“Founder’s syndrome (also founderitis) is a popular term for a difficulty faced by organisations where one or more founders maintain disproportionate power and influence following the effective initial establishment of the project, leading to a wide range of problems for the organisation.” (Source: Wikipedia)
In recent weeks and months I’ve heard a lot about this phenomenon, with many of my friends, clients and other business associates discussing the topic with me and sharing their personal experiences.
The Wikipedia article describes the issues very well: “The passion and charisma of the founder(s), sources of the initial creativity and productivity of the organisation, become limiting or destructive factors. The syndrome occurs in both non-profit and for-profit organisations. It may simply limit further growth and success of the project, or it may lead to bitter factionalism and divisions as the scale of demands made on the organisation increases, or it may result in outright failure. There are ways in which a founder or organisation can respond and grow beyond this situation.”
BoardSource also makes this observation: “When founderitis surfaces, the source of the dilemma often is a founder’s misunderstanding of his or her role in an evolving organisation. […] It is important to note, however, […] the board – not the founder – is responsible for setting the guidelines and direction of the organisation. Rubber-stamping a founder’s wishes is rarely best for an organisation over time. If a founder is no longer able to abide by the organisation’s guidelines and direction, to support the board’s decisions, it may be difficult for a founder and board to continue a mutually acceptable working relationship. It then may be time for a founder to step aside, as hard as it may be.”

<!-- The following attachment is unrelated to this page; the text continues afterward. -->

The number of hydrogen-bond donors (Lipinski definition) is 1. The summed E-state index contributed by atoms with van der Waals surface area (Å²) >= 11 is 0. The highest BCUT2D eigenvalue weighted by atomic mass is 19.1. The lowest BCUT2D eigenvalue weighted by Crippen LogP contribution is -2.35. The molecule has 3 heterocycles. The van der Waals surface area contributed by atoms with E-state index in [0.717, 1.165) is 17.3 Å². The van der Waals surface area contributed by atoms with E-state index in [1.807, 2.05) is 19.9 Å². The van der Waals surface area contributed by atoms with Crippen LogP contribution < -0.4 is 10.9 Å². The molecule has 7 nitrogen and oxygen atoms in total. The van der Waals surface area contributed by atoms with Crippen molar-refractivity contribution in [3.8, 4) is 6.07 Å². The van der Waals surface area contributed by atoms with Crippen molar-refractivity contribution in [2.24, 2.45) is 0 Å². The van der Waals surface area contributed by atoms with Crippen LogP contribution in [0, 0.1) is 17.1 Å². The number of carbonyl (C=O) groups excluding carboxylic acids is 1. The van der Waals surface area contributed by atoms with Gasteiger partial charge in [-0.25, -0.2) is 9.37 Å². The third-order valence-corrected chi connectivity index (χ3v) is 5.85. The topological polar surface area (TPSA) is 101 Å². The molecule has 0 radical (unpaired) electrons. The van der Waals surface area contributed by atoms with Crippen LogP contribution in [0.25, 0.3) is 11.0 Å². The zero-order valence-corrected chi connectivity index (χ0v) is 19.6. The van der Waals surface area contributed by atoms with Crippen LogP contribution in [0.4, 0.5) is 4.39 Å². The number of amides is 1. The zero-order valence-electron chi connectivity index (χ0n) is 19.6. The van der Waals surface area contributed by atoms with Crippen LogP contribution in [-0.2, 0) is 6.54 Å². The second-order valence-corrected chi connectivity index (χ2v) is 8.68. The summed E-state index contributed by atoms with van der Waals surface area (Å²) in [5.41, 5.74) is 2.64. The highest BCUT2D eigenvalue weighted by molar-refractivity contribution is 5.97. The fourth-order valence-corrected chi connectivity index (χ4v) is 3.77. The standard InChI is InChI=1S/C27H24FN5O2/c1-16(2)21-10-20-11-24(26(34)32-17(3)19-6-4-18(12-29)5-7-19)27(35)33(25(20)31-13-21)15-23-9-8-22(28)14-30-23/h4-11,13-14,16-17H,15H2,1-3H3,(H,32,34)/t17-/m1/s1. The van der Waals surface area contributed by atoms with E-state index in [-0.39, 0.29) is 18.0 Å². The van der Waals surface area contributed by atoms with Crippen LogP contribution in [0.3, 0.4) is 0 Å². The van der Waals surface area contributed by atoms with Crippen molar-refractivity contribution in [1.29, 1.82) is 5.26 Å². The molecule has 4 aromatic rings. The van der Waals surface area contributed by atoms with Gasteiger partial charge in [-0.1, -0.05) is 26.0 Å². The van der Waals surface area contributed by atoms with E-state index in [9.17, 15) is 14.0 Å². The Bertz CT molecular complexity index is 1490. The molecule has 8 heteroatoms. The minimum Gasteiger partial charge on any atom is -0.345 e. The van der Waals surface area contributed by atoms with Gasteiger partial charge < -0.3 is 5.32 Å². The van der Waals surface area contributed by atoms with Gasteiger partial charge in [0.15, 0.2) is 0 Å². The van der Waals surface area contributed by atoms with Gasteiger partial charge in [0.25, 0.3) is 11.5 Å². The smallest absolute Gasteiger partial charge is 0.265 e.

So while personalities are inevitable a feature that need to be acknowledged, the solutions are really all about governance. An engaged board appears to be the key, as it takes the organisation beyond the founding individuals towards a long-term sustainable model.
Note that the issues appear in companies and non-profits alike, there’s fundamentally no difference in that respect. With the special role of the board in either organisational model, it is very important to establish and maintain a clear and fairly strict separation between it (the board) and the executives of the organisation, otherwise the governance becomes inevitably messy. As we know, quite a few companies have a “Chairman [of the board] and CEO” and this seems like a hideously bad idea. The CEO reports to the board, but in those organisations they are at the same time the chairman of that board. In most cases, it is probably most appropriate for a top-level executive (CEO, CTO, CIO, etc) to not be a board member at all. This way the separation of roles is non-ambiguous, and that will likely prevent many problems. Governance is important.
If any of this sounds familiar, and you’re interested in reviewing and addressing the issues in your own organisation, we’re here to help!